In a previous blog post – The Zone of Proximal Development (ZPD), and Why it Matters for Early Childhood Learning – we defined ZPD and showed how identifying where a child’s zone is can help create a scaffolding approach to teaching that can assist early learners. With constant feedback (scaffolding) we know that students’ learning and understanding can continue to develop at an appropriate pace. While the goal of teaching in the ZPD is ultimately to benefit students, maintaining this type of teaching and learning dynamic can also provide substantial benefits for teachers and administrators.
Here are four benefits of teaching in the ZPD for teachers and three for administrators:
1. Identify and use areas of strength and weakness to tailor learning experiences at the individual and group level
2. Engage students in social interactions to enable learning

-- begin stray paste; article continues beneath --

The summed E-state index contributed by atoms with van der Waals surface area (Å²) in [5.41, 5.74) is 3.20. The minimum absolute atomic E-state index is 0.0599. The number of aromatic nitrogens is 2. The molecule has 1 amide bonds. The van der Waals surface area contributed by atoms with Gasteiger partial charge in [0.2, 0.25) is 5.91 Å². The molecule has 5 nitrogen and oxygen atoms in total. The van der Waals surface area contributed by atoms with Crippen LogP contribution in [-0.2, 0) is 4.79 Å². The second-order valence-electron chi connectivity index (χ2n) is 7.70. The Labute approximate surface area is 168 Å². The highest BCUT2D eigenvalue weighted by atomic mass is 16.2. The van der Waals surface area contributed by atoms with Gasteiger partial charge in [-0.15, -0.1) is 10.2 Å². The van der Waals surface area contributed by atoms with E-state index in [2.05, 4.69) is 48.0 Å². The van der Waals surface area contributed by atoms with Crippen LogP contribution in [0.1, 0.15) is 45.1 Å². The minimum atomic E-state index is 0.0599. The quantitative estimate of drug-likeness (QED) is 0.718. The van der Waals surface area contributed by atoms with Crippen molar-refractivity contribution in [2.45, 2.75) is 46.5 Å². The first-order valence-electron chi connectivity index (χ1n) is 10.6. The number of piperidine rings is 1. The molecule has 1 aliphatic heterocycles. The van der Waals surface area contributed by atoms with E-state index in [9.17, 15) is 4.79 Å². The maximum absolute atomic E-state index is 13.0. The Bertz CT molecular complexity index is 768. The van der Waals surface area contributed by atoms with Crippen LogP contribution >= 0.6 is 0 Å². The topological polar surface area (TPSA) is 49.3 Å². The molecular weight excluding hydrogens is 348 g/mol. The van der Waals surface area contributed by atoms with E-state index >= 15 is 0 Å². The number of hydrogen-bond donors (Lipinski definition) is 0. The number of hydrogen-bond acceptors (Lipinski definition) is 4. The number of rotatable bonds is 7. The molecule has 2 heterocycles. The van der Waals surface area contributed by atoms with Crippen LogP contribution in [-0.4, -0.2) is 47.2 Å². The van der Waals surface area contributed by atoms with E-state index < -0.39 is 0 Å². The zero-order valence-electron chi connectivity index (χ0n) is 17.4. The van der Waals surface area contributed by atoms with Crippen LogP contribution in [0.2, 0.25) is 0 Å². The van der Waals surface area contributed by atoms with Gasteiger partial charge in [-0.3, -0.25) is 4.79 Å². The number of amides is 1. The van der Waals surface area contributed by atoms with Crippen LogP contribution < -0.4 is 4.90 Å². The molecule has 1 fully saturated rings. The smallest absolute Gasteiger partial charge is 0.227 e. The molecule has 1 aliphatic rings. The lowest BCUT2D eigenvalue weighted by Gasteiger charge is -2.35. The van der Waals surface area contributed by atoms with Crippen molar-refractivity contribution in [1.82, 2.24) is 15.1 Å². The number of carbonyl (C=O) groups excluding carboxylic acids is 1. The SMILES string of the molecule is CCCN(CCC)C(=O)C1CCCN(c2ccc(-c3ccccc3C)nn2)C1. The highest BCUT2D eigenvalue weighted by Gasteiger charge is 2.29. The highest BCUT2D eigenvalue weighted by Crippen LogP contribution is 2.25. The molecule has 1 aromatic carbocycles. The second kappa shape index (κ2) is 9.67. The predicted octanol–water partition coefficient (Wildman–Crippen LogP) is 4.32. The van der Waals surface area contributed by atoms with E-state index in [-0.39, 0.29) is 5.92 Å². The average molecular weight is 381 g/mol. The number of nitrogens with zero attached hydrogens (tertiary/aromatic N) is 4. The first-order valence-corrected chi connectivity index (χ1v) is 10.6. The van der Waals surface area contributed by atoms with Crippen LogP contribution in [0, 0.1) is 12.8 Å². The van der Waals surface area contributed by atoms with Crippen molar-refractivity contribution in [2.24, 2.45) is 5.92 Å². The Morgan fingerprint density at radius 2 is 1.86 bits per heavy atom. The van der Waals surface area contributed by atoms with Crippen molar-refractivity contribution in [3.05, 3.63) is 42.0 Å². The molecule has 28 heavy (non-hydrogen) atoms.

3. Better understand students as individual learners, learners in a small group setting and learners in a larger social setting
4. Discover unique thought processes that different students may use to solve problems
1. Promote higher quality differentiated instruction in schools
2. Emphasize better teacher-student relationships
3. Work with more motivated teachers and students
In a future blog post we’ll share some insights on how to locate the ZPD for early learners. In the interim we’d love to hear from you. Drop a comment below if you’ve ever tried teaching in the zone. You can also contact us at any time.